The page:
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by Antonio Ortiz.

A schedule with every hour marked “urgent red” as a metaphor for our demanding daily lives

This is a story about life, about our day-to-day. About how new technologies, “always being connected”, our goals and plans determine every next step we take, erasing what is - or what should be - the essence of our daily lives: living.

Our daily routes are designed and logged. We are chasing KOMs. We let Google Maps guide us. Even our mobile phones know when we are going to get home before we do after a bike ride.
And what if we just went out for a pedal?

Going out on a bike - on a gravel route - as a microcosm of life

We silently admire the people who decided to pursue their dreams, forgetting their fears. “They're brave”, the emotional part of our brain thinks. “Irresponsible”, responds our frontal lobe. There are always good reasons for continuing along a tried and tested path. The right path. But, what if we found a reason not to do it?

Fear of the unknown, routes marked and found.
Exploring. Pushing our limits and discovering things for the first time. Enjoying ourselves.

This story begins with that pedalling which completely immerses us in the moment, that makes us forget about fear and time. The schedule at the beginning of our story has now been left at the bottom of a drawer. Reasons for not agreeing with preconceptions. We are looking for a new adventure, to forget about our daily routine

Our adventure begins in Estella. Two riders - two friends - at a crossroads where all paths are a good option, each opening up a perfect route before our eyes. Getting lost to find yourself. The Urbasa Natural Park is accompanying us on the journey.

But before we continue, we have to introduce the hero of our story. A name synonymous with cycling and a love of two wheels. The signature of a very special author. Where would Antonio Ortiz be without cycling? Or should we ask, “where would cycling be without people like Antonio Ortiz”?

He competed (and won) when 26” wheels were the only option and disc brakes, tubeless tyres and telescopic seat posts were little more than dreams in the minds of engineers. He discovered the best stage races on the planet while riding 29” bikes. He even knows about racing on an e-bike. If one thing defines Antonio Ortiz, it is his ability to adapt. Changing everything so that nothing changes.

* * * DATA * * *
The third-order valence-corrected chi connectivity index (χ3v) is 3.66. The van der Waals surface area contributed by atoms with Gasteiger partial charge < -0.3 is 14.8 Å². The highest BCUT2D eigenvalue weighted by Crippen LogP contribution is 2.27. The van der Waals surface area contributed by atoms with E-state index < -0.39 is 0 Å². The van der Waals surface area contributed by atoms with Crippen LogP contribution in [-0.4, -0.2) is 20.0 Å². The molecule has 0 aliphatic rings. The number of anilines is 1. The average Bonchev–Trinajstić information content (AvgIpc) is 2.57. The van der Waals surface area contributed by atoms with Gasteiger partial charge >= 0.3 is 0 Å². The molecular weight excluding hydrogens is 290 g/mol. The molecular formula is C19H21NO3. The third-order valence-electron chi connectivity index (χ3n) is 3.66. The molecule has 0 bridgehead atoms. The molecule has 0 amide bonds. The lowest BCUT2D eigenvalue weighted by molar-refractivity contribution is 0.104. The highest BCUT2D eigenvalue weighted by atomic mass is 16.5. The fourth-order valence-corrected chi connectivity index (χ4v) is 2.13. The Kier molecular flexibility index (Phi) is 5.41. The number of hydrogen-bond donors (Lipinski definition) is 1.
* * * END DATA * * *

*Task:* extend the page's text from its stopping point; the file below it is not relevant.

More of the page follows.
Years go by, bikes evolve, new types emerge but the ultimate aim of each pedal stroke is the same. To enjoy yourself. Ortiz has been able to enjoy the privilege of competing at the highest level, but also the pleasure of the more recreational and relaxed side of cycling. A balance that has allowed him to carry on pedalling with the same passion as when he started cycling decades ago.

The plan? To share a good Idiazabal cheese, local sausages and nuts. And wait until sunrise as we share stories of journeys, past and future, snapshots of our lives.

After completing the first 65 kilometres of our route, we found a perfect place to unpack our bags and bed down for the night. The evening sun casts its last few rays over the misty valley, imbuing it with shades of pink, yellow and orange. It is a pleasure to drink hot coffee as we watch this spectacle of nature. Pure visual poetry.

Few people have as broad a perspective of sport as Antonio, with the ability to capture what gravel means today. Is grave something new? Its name may be, but not its essence. Cyclo-cross and Andalusia, the land of the sun, are not terms normally used in the same breath, but they were the gateway to a new world: “As far as I'm concerned, the boom wasn't the start of gravel. It started in 2004, when I completed a whole season of cyclo-cross. And I had a cyclo-cross bike at home. In Andalusia, there was no such discipline, nobody talked about it. And the season clashed completely with my MTB calendar. Meanwhile, it was then that I gave gravel a go for the first time. With 32" tyres, the gear ratios back then and cantilever brakes… I started to hit the tracks with it. Honestly, this was the first time I dabbled with gravel.”

He did not know it. Like many people at that time, but they were doing something that would go on to become a new kind of cycling. As a full blooded biker, he knows exactly why he took that step. “Going mountain biking on tracks was boring me, but riding my cyclo-cross bike on tracks did not. You leave the tarmac behind and your are in a natural environment that you like. Also, in those days, you had to be very careful with the bikes because they were useless at braking, the tyres were like something off a toy...a real adventure.”

Discover Antonio Ortiz's playlist
for his bikepacking trips Spotify